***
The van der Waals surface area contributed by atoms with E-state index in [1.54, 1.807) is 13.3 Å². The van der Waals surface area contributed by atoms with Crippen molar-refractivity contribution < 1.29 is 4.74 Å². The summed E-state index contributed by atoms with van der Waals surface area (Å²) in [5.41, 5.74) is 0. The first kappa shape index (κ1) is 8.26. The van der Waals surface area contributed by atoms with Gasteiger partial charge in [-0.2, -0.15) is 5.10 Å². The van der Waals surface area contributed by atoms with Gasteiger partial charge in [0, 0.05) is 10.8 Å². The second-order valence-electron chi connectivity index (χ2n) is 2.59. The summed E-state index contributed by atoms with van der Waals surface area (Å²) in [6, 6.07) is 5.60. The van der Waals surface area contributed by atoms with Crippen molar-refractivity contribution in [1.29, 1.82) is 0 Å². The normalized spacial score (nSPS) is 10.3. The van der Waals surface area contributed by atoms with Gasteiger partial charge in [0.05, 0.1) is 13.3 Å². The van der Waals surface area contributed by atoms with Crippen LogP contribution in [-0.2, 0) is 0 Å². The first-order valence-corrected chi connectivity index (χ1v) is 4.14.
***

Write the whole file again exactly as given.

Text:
The van der Waals surface area contributed by atoms with E-state index in [1.54, 1.807) is 13.3 Å². The van der Waals surface area contributed by atoms with Crippen molar-refractivity contribution < 1.29 is 4.74 Å². The summed E-state index contributed by atoms with van der Waals surface area (Å²) in [5.41, 5.74) is 0. The first kappa shape index (κ1) is 8.26. The van der Waals surface area contributed by atoms with Gasteiger partial charge in [-0.2, -0.15) is 5.10 Å². The van der Waals surface area contributed by atoms with Gasteiger partial charge in [0, 0.05) is 10.8 Å². The second-order valence-electron chi connectivity index (χ2n) is 2.59. The summed E-state index contributed by atoms with van der Waals surface area (Å²) in [6, 6.07) is 5.60. The van der Waals surface area contributed by atoms with Crippen molar-refractivity contribution in [1.29, 1.82) is 0 Å². The normalized spacial score (nSPS) is 10.3. The van der Waals surface area contributed by atoms with Gasteiger partial charge in [0.05, 0.1) is 13.3 Å². The van der Waals surface area contributed by atoms with Crippen LogP contribution in [-0.2, 0) is 0 Å². The first-order valence-corrected chi connectivity index (χ1v) is 4.14.